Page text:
US president Joe Biden also spoke of Russia's "brutal war" and promised Ukraine "significant, and increasing, amounts of security assistance to fight Russian aggression and uphold their right to self-defence" in a brief statement to media.

There were "very credible reports about the use of military force against civilians" Nato's Stoltenberg said.

And Western allies would continue to supply anti-tank and anti-aircraft weapons and drones to Ukraine despite Russia's aggressive rhetoric about outside interference Stoltenberg noted.

"[Russian president] Vladimir Putin has already crossed the red line into barbarism," UK prime minister Boris Johnson also said.

Thin blue line

Despite the moral outrage, Western allies have categorically ruled out sending their soldiers into Ukraine in any role, such as peacekeepers, in order to avoid a Russia-Nato confrontation.

"We have a responsibility to ensure that this conflict does not become a full-fledged war between Nato and Russia," Stoltenberg said on Thursday.

"We will not deploy troops on the ground in Ukraine because the only way to do that is to be prepared to engage in full conflict with Russian troops," he said.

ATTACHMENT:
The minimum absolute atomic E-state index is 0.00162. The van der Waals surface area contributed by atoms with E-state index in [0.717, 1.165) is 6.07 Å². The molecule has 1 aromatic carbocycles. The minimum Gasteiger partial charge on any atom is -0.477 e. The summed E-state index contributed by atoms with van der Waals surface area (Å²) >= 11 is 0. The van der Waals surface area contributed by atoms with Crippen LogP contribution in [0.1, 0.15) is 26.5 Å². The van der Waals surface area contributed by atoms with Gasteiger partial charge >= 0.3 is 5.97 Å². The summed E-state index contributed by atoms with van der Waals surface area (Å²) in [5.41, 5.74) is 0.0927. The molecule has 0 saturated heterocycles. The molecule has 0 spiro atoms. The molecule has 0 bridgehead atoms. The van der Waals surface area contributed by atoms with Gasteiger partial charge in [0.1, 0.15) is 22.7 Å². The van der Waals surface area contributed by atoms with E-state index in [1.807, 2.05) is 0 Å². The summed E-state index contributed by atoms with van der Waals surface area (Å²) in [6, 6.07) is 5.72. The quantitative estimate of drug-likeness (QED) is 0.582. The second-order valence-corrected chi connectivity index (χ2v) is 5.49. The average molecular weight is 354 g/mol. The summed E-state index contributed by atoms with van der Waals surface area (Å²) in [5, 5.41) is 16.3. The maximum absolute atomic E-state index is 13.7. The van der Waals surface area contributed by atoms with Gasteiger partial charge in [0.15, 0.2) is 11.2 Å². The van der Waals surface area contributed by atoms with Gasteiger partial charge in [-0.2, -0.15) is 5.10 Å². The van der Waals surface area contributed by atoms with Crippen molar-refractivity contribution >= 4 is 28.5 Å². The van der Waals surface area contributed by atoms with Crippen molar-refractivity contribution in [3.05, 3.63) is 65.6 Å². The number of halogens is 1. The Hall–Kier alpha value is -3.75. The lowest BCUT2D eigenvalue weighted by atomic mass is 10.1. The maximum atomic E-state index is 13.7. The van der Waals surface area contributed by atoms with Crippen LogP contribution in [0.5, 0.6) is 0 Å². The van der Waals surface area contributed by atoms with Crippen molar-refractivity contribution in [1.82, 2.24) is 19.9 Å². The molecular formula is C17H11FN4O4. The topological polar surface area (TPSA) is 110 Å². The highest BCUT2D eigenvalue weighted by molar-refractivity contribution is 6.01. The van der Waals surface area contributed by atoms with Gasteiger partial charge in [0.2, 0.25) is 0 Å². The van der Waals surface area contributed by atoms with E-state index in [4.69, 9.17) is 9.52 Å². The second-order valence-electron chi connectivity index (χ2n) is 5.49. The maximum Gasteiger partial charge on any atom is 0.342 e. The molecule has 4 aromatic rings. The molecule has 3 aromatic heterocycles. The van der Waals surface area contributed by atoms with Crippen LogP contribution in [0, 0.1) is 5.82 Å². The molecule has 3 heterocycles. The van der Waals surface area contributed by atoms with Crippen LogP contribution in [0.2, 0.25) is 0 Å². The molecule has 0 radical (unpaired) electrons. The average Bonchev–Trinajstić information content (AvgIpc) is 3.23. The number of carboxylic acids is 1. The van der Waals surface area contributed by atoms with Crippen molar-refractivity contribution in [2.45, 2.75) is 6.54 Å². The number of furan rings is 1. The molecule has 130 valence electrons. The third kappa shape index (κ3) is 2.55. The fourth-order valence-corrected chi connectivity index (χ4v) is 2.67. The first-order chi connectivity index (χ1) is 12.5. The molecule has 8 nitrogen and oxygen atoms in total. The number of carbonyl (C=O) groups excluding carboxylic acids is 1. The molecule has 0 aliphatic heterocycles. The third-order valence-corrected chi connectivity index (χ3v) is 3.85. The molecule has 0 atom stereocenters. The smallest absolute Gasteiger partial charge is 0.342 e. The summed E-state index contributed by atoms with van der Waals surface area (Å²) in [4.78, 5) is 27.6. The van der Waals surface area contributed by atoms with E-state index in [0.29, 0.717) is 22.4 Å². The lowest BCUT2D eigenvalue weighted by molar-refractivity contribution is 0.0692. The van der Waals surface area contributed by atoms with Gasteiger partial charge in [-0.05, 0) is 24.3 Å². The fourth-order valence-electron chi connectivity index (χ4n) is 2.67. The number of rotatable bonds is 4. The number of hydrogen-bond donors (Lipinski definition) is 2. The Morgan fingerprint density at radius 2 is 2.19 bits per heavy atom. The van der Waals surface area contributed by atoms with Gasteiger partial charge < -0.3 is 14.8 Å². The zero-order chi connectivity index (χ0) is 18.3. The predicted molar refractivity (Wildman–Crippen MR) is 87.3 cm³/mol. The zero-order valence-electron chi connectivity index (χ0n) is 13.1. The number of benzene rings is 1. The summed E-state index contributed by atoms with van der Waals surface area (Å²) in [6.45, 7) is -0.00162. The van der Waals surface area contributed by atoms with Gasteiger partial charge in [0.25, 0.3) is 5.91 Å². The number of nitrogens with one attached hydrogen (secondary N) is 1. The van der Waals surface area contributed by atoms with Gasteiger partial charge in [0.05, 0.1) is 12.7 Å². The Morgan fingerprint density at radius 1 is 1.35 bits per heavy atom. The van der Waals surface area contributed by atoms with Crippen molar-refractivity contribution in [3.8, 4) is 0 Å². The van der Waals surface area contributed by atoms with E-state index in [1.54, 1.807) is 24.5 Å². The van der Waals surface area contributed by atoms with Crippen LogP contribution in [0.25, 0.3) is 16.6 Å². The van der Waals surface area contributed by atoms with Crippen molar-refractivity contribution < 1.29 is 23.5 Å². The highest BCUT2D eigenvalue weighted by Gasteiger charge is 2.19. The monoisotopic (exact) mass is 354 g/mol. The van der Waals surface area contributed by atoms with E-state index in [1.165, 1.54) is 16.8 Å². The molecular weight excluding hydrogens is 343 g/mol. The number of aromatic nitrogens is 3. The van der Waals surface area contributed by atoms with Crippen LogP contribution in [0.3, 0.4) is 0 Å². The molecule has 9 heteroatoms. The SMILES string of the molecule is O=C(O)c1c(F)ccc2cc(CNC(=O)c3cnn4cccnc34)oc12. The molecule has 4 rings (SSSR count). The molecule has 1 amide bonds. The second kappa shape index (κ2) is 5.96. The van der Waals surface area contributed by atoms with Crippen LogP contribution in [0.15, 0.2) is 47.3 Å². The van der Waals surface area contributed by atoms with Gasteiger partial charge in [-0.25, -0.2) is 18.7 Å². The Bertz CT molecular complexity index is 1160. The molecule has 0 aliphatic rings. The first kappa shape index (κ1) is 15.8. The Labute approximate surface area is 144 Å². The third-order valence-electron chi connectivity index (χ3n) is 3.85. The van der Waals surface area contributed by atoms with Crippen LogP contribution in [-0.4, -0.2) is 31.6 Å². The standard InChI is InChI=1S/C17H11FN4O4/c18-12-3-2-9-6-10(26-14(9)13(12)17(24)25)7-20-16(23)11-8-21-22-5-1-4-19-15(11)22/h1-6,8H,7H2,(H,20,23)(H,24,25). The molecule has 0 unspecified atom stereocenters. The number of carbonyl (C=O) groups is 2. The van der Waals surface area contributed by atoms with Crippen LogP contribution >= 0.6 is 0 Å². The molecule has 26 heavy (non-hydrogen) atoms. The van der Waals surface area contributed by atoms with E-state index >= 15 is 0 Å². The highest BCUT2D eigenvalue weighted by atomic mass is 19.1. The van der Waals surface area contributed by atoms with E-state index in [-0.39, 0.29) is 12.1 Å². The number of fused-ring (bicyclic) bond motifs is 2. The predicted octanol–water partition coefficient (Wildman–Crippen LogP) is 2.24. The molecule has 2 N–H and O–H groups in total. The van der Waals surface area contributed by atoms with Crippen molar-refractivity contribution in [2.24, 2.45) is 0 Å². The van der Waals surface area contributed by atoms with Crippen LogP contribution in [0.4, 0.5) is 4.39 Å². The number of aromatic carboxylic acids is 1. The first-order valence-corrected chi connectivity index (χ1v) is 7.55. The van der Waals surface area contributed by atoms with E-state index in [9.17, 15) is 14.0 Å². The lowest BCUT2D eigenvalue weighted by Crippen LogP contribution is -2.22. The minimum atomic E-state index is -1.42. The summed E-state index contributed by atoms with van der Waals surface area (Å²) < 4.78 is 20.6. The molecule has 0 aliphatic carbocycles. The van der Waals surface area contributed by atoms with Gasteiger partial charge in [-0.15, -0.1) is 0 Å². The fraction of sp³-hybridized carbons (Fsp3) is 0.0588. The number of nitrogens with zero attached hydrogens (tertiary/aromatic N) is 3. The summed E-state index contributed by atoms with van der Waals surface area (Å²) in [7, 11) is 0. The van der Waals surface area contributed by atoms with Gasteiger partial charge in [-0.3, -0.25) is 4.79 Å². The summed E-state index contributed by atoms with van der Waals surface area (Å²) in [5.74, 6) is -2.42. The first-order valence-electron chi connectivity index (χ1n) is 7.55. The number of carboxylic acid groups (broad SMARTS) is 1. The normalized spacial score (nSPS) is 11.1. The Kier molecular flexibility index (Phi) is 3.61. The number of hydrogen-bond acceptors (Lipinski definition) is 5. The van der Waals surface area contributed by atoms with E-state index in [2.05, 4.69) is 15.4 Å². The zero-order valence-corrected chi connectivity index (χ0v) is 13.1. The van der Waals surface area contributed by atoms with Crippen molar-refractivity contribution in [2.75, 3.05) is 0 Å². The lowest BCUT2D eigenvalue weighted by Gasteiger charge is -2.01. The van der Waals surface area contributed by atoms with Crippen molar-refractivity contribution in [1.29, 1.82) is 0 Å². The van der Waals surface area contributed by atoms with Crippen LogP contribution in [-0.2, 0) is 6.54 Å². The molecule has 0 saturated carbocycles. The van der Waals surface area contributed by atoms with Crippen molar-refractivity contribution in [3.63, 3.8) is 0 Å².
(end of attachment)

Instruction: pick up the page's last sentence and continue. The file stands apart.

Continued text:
Nato already has 40,000 soldiers in four multinational battalions in the Baltic states and Poland in order to deter Russia from aggression against Nato territory.

The US also has some 100,000 soldiers stationed in Europe for the same reason.

The Allied measures designed to deter Russia also include warplanes on air-policing flights, anti-missile systems, and warships and submarines from the High North to the Mediterranean Sea, Stoltenberg said on Thursday.

And when Nato leaders meet again in Madrid in two months' time, they will detail plans to send some 40,000 more troops to new Russia-deterrent battalions in Bulgaria, Hungary, Romania, and Slovakia in future.

"So this is long term," Stoltenberg said. "We are prepared for the long haul because we can already say today that the Russian invasion, president Putin's invasion of Ukraine has changed our security environment," Stoltenberg said.

The war was the "gravest threat to Euro-Atlantic security in decades", the Nato leaders' joint statement said.